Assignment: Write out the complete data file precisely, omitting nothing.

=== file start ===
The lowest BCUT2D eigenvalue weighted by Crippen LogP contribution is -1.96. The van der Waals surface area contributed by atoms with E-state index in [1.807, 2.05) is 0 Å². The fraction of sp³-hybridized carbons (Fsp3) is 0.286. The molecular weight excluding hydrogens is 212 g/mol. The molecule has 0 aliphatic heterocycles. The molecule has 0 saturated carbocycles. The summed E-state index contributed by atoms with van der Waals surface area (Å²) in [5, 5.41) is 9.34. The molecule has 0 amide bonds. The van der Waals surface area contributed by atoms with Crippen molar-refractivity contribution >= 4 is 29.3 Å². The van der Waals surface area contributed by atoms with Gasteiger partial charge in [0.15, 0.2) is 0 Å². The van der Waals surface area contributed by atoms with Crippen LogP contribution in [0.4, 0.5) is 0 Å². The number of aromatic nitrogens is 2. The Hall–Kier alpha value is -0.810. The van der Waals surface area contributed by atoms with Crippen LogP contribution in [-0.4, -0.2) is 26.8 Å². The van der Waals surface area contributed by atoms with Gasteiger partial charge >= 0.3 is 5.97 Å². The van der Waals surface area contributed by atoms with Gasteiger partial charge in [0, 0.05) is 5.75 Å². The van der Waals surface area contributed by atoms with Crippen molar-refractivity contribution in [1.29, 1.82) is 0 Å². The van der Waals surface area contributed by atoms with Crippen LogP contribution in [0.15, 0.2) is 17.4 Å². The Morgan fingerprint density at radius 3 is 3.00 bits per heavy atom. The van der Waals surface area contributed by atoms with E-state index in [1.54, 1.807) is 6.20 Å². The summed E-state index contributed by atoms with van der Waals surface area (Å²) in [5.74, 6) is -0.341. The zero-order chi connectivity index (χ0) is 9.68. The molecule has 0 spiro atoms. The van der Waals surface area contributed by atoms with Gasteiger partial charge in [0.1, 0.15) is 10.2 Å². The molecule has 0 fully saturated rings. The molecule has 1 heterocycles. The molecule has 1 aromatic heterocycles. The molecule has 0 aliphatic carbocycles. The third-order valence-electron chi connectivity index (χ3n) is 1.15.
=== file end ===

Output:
The lowest BCUT2D eigenvalue weighted by Crippen LogP contribution is -1.96. The van der Waals surface area contributed by atoms with E-state index in [1.807, 2.05) is 0 Å². The fraction of sp³-hybridized carbons (Fsp3) is 0.286. The molecular weight excluding hydrogens is 212 g/mol. The molecule has 0 aliphatic heterocycles. The molecule has 0 saturated carbocycles. The summed E-state index contributed by atoms with van der Waals surface area (Å²) in [5, 5.41) is 9.34. The molecule has 0 amide bonds. The van der Waals surface area contributed by atoms with Crippen molar-refractivity contribution >= 4 is 29.3 Å². The van der Waals surface area contributed by atoms with Gasteiger partial charge in [0.15, 0.2) is 0 Å². The van der Waals surface area contributed by atoms with Crippen LogP contribution in [0.4, 0.5) is 0 Å². The number of aromatic nitrogens is 2. The Hall–Kier alpha value is -0.810. The van der Waals surface area contributed by atoms with Crippen LogP contribution in [-0.4, -0.2) is 26.8 Å². The van der Waals surface area contributed by atoms with Gasteiger partial charge >= 0.3 is 5.97 Å². The van der Waals surface area contributed by atoms with Gasteiger partial charge in [0, 0.05) is 5.75 Å². The van der Waals surface area contributed by atoms with Crippen molar-refractivity contribution in [1.29, 1.82) is 0 Å². The van der Waals surface area contributed by atoms with Crippen LogP contribution in [0.15, 0.2) is 17.4 Å². The Morgan fingerprint density at radius 3 is 3.00 bits per heavy atom. The van der Waals surface area contributed by atoms with E-state index in [1.54, 1.807) is 6.20 Å². The summed E-state index contributed by atoms with van der Waals surface area (Å²) in [5.74, 6) is -0.341. The zero-order chi connectivity index (χ0) is 9.68. The molecule has 0 spiro atoms. The van der Waals surface area contributed by atoms with Gasteiger partial charge in [0.1, 0.15) is 10.2 Å². The molecule has 0 fully saturated rings. The molecule has 1 heterocycles. The molecule has 1 aromatic heterocycles. The molecule has 0 aliphatic carbocycles. The third-order valence-electron chi connectivity index (χ3n) is 1.15.